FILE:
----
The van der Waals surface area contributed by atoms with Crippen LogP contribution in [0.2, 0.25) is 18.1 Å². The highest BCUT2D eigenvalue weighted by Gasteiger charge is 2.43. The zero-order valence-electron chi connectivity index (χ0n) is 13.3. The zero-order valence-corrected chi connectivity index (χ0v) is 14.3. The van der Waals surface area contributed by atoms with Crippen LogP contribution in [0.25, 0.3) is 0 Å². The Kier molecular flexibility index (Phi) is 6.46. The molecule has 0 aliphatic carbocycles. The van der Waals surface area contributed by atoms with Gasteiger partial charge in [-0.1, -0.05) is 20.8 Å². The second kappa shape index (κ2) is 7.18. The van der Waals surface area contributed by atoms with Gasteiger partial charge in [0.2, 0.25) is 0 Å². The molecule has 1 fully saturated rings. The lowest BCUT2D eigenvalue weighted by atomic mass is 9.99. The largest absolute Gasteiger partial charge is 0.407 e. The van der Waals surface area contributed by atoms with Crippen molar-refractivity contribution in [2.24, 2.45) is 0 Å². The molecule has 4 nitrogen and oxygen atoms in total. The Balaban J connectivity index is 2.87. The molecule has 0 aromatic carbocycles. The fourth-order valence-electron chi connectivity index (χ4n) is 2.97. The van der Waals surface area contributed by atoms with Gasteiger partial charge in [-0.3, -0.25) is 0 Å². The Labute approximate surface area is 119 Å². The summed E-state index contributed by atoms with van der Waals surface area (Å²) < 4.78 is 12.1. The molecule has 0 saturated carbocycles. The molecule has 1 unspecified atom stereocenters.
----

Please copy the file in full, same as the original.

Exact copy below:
The van der Waals surface area contributed by atoms with Crippen LogP contribution in [0.2, 0.25) is 18.1 Å². The highest BCUT2D eigenvalue weighted by Gasteiger charge is 2.43. The zero-order valence-electron chi connectivity index (χ0n) is 13.3. The zero-order valence-corrected chi connectivity index (χ0v) is 14.3. The van der Waals surface area contributed by atoms with Crippen LogP contribution in [0.25, 0.3) is 0 Å². The Kier molecular flexibility index (Phi) is 6.46. The molecule has 0 aliphatic carbocycles. The van der Waals surface area contributed by atoms with Gasteiger partial charge in [-0.1, -0.05) is 20.8 Å². The second kappa shape index (κ2) is 7.18. The van der Waals surface area contributed by atoms with Gasteiger partial charge in [0.2, 0.25) is 0 Å². The molecule has 1 fully saturated rings. The lowest BCUT2D eigenvalue weighted by atomic mass is 9.99. The largest absolute Gasteiger partial charge is 0.407 e. The van der Waals surface area contributed by atoms with Crippen molar-refractivity contribution in [2.24, 2.45) is 0 Å². The molecule has 4 nitrogen and oxygen atoms in total. The Balaban J connectivity index is 2.87. The molecule has 0 aromatic carbocycles. The fourth-order valence-electron chi connectivity index (χ4n) is 2.97. The van der Waals surface area contributed by atoms with Gasteiger partial charge in [-0.3, -0.25) is 0 Å². The Labute approximate surface area is 119 Å². The summed E-state index contributed by atoms with van der Waals surface area (Å²) < 4.78 is 12.1. The molecule has 0 saturated carbocycles. The molecule has 1 unspecified atom stereocenters.